1. Removal of the calcified deposit: This involves surgically removing the calcium deposit from the tendon.
  2. Tendon repair: In some cases, the tendon may be partially or completely ruptured and need repair.
  3. Tenotomy: This involves cutting the tendon and allowing it to heal in a lengthened position to reduce tension.

The most conservative treatment option is to manage the condition with rest, ice, and physical therapy to allow the body to heal naturally. In cases of severe pain, orthotics or assistive devices such as a walking boot may be used to immobilize the foot and reduce stress on the tendon. Surgery is typically reserved for cases that do not respond to non-surgical treatment or for individuals with complete tendon rupture.

If you suspect you have Achilles calcific tendonitis or have any other foot and ankle-related issues, consult with a qualified medical professional for an accurate diagnosis and a customized treatment plan.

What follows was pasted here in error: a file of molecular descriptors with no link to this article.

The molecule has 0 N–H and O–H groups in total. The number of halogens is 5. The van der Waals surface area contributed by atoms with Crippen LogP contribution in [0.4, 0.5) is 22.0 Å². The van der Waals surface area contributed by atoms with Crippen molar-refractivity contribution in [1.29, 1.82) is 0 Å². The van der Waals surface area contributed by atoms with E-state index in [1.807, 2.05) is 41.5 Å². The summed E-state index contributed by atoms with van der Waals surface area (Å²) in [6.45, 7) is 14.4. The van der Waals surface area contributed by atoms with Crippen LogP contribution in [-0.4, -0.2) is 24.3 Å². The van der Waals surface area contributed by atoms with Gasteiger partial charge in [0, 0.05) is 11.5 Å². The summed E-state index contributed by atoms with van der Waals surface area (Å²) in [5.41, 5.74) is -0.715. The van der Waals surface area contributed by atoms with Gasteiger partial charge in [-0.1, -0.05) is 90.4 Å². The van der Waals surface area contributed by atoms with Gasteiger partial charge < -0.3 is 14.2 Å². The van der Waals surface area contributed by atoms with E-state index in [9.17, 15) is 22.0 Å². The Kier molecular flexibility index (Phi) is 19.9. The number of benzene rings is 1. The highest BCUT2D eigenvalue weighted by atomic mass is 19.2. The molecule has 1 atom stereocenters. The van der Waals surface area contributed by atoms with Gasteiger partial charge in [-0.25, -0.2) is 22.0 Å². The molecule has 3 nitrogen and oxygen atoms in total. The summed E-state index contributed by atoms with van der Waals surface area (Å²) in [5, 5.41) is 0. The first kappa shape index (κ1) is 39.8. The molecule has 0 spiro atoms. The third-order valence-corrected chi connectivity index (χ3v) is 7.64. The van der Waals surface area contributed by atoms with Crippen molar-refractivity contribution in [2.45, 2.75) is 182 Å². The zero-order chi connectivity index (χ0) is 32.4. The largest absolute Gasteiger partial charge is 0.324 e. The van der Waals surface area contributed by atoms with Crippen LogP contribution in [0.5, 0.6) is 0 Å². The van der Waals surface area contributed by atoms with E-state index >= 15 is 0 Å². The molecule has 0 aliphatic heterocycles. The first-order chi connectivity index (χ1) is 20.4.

How Can I Reduce the Risk of Developing Achilles Calcific Tendonitis?

There are no medications specifically designed to prevent Achilles calcific tendonitis. However, you can reduce your risk of developing this condition by taking steps to protect your Achilles tendon from injury and overuse.

Some of the ways to reduce your risk of developing Achilles calcific tendonitis include:

  1. Wearing supportive shoes with good arch support to help distribute pressure evenly on the foot and ankle.
  2. Gradually increasing your activity level instead of suddenly increasing your activity levels or taking long breaks from exercising and then jumping right back in with intense activity levels.
  3. Stretching and strengthening exercises, which help maintain the flexibility and strength of your Achilles tendon.
  4. Avoiding activities that can put excessive stress on the Achilles tendon, such as running on hard surfaces, jumping, or sudden stopping and starting of high-impact activities.
  5. Cross-training with low-impact activities like swimming, cycling, or using an elliptical to reduce the repetitive stress on the Achilles tendon.